The European Union’s (EU’s) push for common standards on bank structure faltered as European Parliament lawmakers rejected a version of the draft law put forward by lead legislator Gunnar Hoekmark.

The assembly’s Economic and Monetary Affairs Committee shot down Hoekmark’s proposal in a May 26 vote. Hoekmark, a Swedish member of the center-right European People’s Party, the parliament’s largest group, put the result down to an alliance of left-leaning lawmakers and “extremes” on the committee.

“The urgently needed bank-structure reform is degenerating into farce,” Sven Giegold of the Green group said in a statement. Hoekmark’s attempt to “force through his lobby-driven proposal was foiled by the coordinated resistance of social democrats, leftists, and Greens,” Giegold said.

The European Commission, the EU’s executive arm, presented a draft bank-structure plan more than a year ago as part of its attempt to tackle too-big-to-fail lenders. A final law would require approval by parliament and national governments.

The commission’s proposal would require the bloc’s biggest banks to be screened by the central bank or another agency that supervises them. Separation of investment and consumer banking would take place if the firms were found to exceed certain levels of trading and risk-taking, with some limited room for supervisors to grant an exception if the bank proves that there is no risk to financial stability.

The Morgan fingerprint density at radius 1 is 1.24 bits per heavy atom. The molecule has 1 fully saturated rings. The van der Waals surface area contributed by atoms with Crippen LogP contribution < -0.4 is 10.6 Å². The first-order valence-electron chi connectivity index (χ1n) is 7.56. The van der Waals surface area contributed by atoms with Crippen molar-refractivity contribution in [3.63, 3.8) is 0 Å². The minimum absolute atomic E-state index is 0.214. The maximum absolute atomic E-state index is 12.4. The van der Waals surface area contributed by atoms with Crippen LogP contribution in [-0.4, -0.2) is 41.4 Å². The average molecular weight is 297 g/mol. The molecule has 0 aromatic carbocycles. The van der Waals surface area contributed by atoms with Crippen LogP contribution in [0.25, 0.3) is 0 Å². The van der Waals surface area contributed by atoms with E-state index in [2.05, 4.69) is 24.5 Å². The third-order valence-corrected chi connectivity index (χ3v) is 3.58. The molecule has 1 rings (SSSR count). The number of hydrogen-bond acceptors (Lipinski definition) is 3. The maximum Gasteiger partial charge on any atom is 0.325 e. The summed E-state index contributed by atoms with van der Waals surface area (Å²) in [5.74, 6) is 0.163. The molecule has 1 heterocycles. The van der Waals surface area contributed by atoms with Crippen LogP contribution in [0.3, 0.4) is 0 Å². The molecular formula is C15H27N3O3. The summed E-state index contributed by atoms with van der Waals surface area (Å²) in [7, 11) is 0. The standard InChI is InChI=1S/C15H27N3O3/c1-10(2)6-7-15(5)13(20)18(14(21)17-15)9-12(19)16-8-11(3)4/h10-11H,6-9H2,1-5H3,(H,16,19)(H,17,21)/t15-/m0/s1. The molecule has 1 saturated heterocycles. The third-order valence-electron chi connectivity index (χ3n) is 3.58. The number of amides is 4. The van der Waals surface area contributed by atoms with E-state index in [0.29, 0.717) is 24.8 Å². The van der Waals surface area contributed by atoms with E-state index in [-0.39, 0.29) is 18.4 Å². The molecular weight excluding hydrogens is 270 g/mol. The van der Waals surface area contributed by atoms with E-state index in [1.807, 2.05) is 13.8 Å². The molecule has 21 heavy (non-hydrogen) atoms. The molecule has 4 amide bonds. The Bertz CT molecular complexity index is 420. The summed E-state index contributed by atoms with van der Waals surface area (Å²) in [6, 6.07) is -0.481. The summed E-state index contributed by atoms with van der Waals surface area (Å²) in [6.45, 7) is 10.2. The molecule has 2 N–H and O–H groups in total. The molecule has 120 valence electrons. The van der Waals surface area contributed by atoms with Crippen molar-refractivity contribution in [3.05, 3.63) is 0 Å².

Banks have said the plan amounts to quasi-automatic separation and would damage their ability to finance the economy.

The committee will now go back to the drawing board in search of a compromise on the legislation, said Chairman Roberto Gualtieri.

“The plan is to think about how to proceed, and we’ll spend the next few days doing that,” Hoekmark said by telephone after the vote in Brussels.


Vickers Rule

The EU’s bank-structure bid lags behind measures in individual nations, such as the Vickers rule in the U.K. Other countries such as France, Germany, and Belgium have also developed their own plans.

Wim Mijs, chief executive of the European Banking Federation, said breaking up “strong and now stable universal banks” would “jeopardize Europe’s competitiveness and risk a further concentration of systemic investment banking.

“Europe needs its universal banks more than ever, also to revitalize long-term financing and to support a capital markets union with liquidity-generating activities,” Mijs said in an emailed statement before the vote.


–With assistance from Rebecca Christie and Jim Brunsden in Brussels and Boris Groendahl in Vienna.

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